Words by James Zarucky
At a 2011 Cannes International Film Festival press conference, organisers had to evict Melancholia director Lars von Trier after he admitted to sympathising with Hitler. It was not long after this scandal that von Trier began to tease the media with details of his next project.
Given the prankster persona that von Trier has cultivated over the years, many were unsure of how to greet the news that he intended to embark on a film titled Nymphomaniac, which would chart the epic sexual history of a single female character.
Fast-forward to 2014, and it’s now evident that von Trier was nothing less than sincere about his ambitious project. Nymphomaniac premiered at the Berlin Film Festival this year as a five-and-a-half hour uncut version. For its theatrical release, the film has been edited down to a somewhat less daunting pair of volumes, each two hours long.
The film opens as self-diagnosed nymphomaniac Joe (Charlotte Gainsbourg; her younger self is portrayed by Stacy Martin) is found—beaten and abandoned in an alleyway—by a genial older man named Seligman (Stellen Staarsgard). After taking her back to his home, Seligman patiently listens to Joe as she outlines, over eight chapters, her many erotic adventures. While these adventures involve a parade of male conquests, one of the few recurring male figures in Joe’s life story is Jerome (Shia Le Bouf), with whom she has her first sexual encounter as a teenager.
The present day dialogue between Joe and Seligman acts as a bridging device between the film’s chapters, which range in tone from the brutal to the humorous. Common to all chapters, however, is a refusal to concede an inch in the unflinching depiction of Joe’s carnal escapades. This isn’t the first time that von Trier has shown unsimulated sex on screen, but the director takes things one step further in Nymphomaniac. Computer-generated imagery places films of the stars from the waist up onto films of body doubles, who were shot actually carrying out the act itself.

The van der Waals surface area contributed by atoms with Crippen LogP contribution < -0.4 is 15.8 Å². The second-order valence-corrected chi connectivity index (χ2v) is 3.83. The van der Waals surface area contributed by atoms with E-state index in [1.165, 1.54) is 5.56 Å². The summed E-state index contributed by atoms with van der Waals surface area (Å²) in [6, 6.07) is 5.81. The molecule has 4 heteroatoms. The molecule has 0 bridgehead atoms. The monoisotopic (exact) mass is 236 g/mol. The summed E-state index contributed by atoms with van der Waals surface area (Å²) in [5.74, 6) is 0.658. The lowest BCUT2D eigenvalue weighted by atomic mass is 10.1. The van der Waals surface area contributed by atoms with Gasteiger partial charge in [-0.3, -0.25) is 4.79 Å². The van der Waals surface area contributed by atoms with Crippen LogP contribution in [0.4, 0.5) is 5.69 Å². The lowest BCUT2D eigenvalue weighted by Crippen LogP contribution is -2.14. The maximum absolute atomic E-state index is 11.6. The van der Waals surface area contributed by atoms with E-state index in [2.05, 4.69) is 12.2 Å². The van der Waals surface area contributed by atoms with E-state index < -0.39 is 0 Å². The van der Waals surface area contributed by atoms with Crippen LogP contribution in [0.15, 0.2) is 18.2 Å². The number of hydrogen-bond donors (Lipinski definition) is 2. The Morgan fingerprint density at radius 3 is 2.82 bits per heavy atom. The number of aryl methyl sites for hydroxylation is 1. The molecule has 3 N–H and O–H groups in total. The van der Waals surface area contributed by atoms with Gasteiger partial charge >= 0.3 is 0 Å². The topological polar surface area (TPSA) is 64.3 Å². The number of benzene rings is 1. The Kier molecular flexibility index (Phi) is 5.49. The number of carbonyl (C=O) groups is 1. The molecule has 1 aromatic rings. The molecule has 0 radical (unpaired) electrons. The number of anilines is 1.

In spite of its sprawling nature, Nymphomaniac proves to be an engaging experience for its full four hours. Providing a much-needed counterpoint to the often gruelling nature of Joe’s stories are the humorous punctuations offered by Seligman’s pseudo-intellectual ramblings. And despite the explicit nature of the film, the breadth of thematic and narrative territory covered makes it clear that von Trier is aiming for something beyond mere provocation.
But exactly what that something might be is left wide open for endless speculation. Moreover, many would be forgiven for wanting to avoid an over-earnest academic analysis of the film—a phenomenon that Von Trier clearly mocks in the form of Staarsgard’s bookish interlocutor.
Nymphomaniac will undoubtedly go down as one of 2014’s most fiercely debated and critiqued cinema releases. This fact alone is justification enough to take a chance on von Trier’s latest incendiary contribution to the cultural conversation.
Nymphomaniac Official Trailer from Zentropa on Vimeo.
Words by Duncan Caillard
Lake Bell’s directorial debut, In a World, is a quirky yet charming romantic comedy about breaking into the competitive world of Hollywood voiceovers. Having just been evicted from her prestigious father’s home, Carol Solomon (played by Bell, who incidentally wrote the film as well) must determine her own place in life outside her father’s shadow.
A strength of the film is its exploration of the often-overlooked corner of Hollywood that is the voice over, without getting bogged down in details. While cinephiles and aspiring sound designers are more likely to jump headlong into the world than a run of-the-mill muggle, the whole movie is nevertheless very accessible.